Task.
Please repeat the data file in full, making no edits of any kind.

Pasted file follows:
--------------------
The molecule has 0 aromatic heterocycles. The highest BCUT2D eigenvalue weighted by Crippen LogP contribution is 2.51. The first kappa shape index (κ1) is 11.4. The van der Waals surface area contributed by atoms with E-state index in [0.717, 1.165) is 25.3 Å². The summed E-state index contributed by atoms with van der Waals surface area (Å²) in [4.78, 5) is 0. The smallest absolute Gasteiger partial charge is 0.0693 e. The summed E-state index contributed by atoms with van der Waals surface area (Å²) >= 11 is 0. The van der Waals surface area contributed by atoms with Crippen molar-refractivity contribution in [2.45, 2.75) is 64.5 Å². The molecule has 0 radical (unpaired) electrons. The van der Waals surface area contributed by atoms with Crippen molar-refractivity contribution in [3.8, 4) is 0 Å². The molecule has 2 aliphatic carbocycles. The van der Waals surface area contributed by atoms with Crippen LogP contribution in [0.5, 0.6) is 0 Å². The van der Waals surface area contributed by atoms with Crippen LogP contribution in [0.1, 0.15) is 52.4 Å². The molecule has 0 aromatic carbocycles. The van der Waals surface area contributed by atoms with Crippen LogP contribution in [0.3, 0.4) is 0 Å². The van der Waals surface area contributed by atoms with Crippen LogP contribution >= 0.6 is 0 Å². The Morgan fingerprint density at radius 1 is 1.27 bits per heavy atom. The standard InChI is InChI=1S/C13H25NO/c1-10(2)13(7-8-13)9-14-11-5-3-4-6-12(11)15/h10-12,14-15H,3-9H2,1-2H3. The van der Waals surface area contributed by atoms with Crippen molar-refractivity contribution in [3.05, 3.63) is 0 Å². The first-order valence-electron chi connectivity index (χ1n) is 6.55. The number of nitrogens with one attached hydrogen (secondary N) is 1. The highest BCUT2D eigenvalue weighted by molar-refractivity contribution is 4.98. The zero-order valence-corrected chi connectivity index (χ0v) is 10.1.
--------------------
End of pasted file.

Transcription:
The molecule has 0 aromatic heterocycles. The highest BCUT2D eigenvalue weighted by Crippen LogP contribution is 2.51. The first kappa shape index (κ1) is 11.4. The van der Waals surface area contributed by atoms with E-state index in [0.717, 1.165) is 25.3 Å². The summed E-state index contributed by atoms with van der Waals surface area (Å²) in [4.78, 5) is 0. The smallest absolute Gasteiger partial charge is 0.0693 e. The summed E-state index contributed by atoms with van der Waals surface area (Å²) >= 11 is 0. The van der Waals surface area contributed by atoms with Crippen molar-refractivity contribution in [2.45, 2.75) is 64.5 Å². The molecule has 0 radical (unpaired) electrons. The van der Waals surface area contributed by atoms with Crippen molar-refractivity contribution in [3.8, 4) is 0 Å². The molecule has 2 aliphatic carbocycles. The van der Waals surface area contributed by atoms with Crippen LogP contribution in [0.5, 0.6) is 0 Å². The van der Waals surface area contributed by atoms with Crippen LogP contribution in [0.1, 0.15) is 52.4 Å². The molecule has 0 aromatic carbocycles. The van der Waals surface area contributed by atoms with Crippen LogP contribution in [0.3, 0.4) is 0 Å². The van der Waals surface area contributed by atoms with Crippen LogP contribution >= 0.6 is 0 Å². The Morgan fingerprint density at radius 1 is 1.27 bits per heavy atom. The standard InChI is InChI=1S/C13H25NO/c1-10(2)13(7-8-13)9-14-11-5-3-4-6-12(11)15/h10-12,14-15H,3-9H2,1-2H3. The van der Waals surface area contributed by atoms with Crippen molar-refractivity contribution in [3.05, 3.63) is 0 Å². The first-order valence-electron chi connectivity index (χ1n) is 6.55. The number of nitrogens with one attached hydrogen (secondary N) is 1. The highest BCUT2D eigenvalue weighted by molar-refractivity contribution is 4.98. The zero-order valence-corrected chi connectivity index (χ0v) is 10.1.